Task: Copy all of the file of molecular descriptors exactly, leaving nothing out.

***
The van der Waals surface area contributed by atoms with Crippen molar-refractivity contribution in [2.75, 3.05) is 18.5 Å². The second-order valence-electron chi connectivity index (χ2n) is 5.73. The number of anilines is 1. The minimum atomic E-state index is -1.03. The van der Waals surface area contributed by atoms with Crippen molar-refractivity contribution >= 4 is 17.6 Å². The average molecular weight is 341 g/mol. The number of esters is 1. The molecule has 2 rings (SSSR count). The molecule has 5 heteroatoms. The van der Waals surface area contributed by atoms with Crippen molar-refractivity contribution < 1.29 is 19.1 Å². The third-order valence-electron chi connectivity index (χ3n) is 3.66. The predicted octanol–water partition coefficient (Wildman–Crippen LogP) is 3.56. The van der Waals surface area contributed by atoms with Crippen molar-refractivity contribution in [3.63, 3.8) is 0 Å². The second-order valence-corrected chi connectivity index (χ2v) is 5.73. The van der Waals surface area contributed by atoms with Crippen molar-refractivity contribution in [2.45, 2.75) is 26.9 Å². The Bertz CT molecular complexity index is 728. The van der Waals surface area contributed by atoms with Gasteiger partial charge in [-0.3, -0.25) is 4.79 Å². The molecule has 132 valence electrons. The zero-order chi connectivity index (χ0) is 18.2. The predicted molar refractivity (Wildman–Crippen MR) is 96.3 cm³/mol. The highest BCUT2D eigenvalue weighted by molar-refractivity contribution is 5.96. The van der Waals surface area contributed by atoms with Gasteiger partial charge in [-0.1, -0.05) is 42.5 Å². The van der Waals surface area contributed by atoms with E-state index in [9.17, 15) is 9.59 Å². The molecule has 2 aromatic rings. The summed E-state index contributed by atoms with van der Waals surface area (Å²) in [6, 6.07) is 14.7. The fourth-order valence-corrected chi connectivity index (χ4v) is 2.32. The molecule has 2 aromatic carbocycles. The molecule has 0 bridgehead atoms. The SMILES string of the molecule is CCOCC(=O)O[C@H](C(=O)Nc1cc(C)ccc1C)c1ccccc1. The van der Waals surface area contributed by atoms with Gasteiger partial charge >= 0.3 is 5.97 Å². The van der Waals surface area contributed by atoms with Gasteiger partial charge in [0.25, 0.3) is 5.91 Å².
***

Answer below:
The van der Waals surface area contributed by atoms with Crippen molar-refractivity contribution in [2.75, 3.05) is 18.5 Å². The second-order valence-electron chi connectivity index (χ2n) is 5.73. The number of anilines is 1. The minimum atomic E-state index is -1.03. The van der Waals surface area contributed by atoms with Crippen molar-refractivity contribution >= 4 is 17.6 Å². The average molecular weight is 341 g/mol. The number of esters is 1. The molecule has 2 rings (SSSR count). The molecule has 5 heteroatoms. The van der Waals surface area contributed by atoms with Crippen molar-refractivity contribution < 1.29 is 19.1 Å². The third-order valence-electron chi connectivity index (χ3n) is 3.66. The predicted octanol–water partition coefficient (Wildman–Crippen LogP) is 3.56. The van der Waals surface area contributed by atoms with Crippen molar-refractivity contribution in [3.63, 3.8) is 0 Å². The second-order valence-corrected chi connectivity index (χ2v) is 5.73. The van der Waals surface area contributed by atoms with Crippen molar-refractivity contribution in [2.45, 2.75) is 26.9 Å². The Bertz CT molecular complexity index is 728. The van der Waals surface area contributed by atoms with Gasteiger partial charge in [-0.3, -0.25) is 4.79 Å². The molecule has 132 valence electrons. The zero-order chi connectivity index (χ0) is 18.2. The predicted molar refractivity (Wildman–Crippen MR) is 96.3 cm³/mol. The highest BCUT2D eigenvalue weighted by molar-refractivity contribution is 5.96. The van der Waals surface area contributed by atoms with Gasteiger partial charge in [-0.1, -0.05) is 42.5 Å². The van der Waals surface area contributed by atoms with E-state index in [9.17, 15) is 9.59 Å². The molecule has 2 aromatic rings. The summed E-state index contributed by atoms with van der Waals surface area (Å²) in [6, 6.07) is 14.7. The fourth-order valence-corrected chi connectivity index (χ4v) is 2.32. The molecule has 2 aromatic carbocycles. The molecule has 0 bridgehead atoms. The SMILES string of the molecule is CCOCC(=O)O[C@H](C(=O)Nc1cc(C)ccc1C)c1ccccc1. The van der Waals surface area contributed by atoms with Gasteiger partial charge >= 0.3 is 5.97 Å². The van der Waals surface area contributed by atoms with Gasteiger partial charge in [0.25, 0.3) is 5.91 Å².